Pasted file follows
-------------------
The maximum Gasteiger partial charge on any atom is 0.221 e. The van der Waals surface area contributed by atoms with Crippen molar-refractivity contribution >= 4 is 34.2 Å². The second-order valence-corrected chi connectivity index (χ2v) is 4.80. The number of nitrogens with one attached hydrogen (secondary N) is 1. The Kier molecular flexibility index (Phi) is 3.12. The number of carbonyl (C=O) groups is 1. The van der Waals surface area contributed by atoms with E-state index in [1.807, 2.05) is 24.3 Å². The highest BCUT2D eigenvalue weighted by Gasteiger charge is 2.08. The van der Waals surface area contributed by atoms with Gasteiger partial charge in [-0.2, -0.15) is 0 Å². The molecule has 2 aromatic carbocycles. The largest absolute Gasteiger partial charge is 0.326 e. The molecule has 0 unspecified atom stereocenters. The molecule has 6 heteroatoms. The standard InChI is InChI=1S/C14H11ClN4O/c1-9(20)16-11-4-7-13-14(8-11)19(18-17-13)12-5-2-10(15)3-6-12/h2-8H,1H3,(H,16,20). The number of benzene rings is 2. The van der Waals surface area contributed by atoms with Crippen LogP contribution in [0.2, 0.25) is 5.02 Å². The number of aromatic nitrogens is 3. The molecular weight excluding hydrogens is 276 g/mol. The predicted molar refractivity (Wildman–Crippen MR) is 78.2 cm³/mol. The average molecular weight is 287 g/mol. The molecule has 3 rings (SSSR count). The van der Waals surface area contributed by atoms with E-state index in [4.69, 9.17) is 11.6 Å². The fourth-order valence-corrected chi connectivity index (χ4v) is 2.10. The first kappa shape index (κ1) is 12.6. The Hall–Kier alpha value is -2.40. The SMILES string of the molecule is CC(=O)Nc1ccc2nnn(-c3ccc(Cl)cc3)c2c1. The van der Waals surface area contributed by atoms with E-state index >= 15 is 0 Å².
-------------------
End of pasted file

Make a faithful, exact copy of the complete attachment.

The maximum Gasteiger partial charge on any atom is 0.221 e. The van der Waals surface area contributed by atoms with Crippen molar-refractivity contribution >= 4 is 34.2 Å². The second-order valence-corrected chi connectivity index (χ2v) is 4.80. The number of nitrogens with one attached hydrogen (secondary N) is 1. The Kier molecular flexibility index (Phi) is 3.12. The number of carbonyl (C=O) groups is 1. The van der Waals surface area contributed by atoms with E-state index in [1.807, 2.05) is 24.3 Å². The highest BCUT2D eigenvalue weighted by Gasteiger charge is 2.08. The van der Waals surface area contributed by atoms with Gasteiger partial charge in [-0.2, -0.15) is 0 Å². The molecule has 2 aromatic carbocycles. The largest absolute Gasteiger partial charge is 0.326 e. The molecule has 0 unspecified atom stereocenters. The molecule has 6 heteroatoms. The standard InChI is InChI=1S/C14H11ClN4O/c1-9(20)16-11-4-7-13-14(8-11)19(18-17-13)12-5-2-10(15)3-6-12/h2-8H,1H3,(H,16,20). The number of benzene rings is 2. The van der Waals surface area contributed by atoms with Crippen LogP contribution in [0.2, 0.25) is 5.02 Å². The number of aromatic nitrogens is 3. The molecular weight excluding hydrogens is 276 g/mol. The predicted molar refractivity (Wildman–Crippen MR) is 78.2 cm³/mol. The average molecular weight is 287 g/mol. The molecule has 3 rings (SSSR count). The van der Waals surface area contributed by atoms with E-state index in [4.69, 9.17) is 11.6 Å². The fourth-order valence-corrected chi connectivity index (χ4v) is 2.10. The first kappa shape index (κ1) is 12.6. The Hall–Kier alpha value is -2.40. The SMILES string of the molecule is CC(=O)Nc1ccc2nnn(-c3ccc(Cl)cc3)c2c1. The van der Waals surface area contributed by atoms with E-state index >= 15 is 0 Å².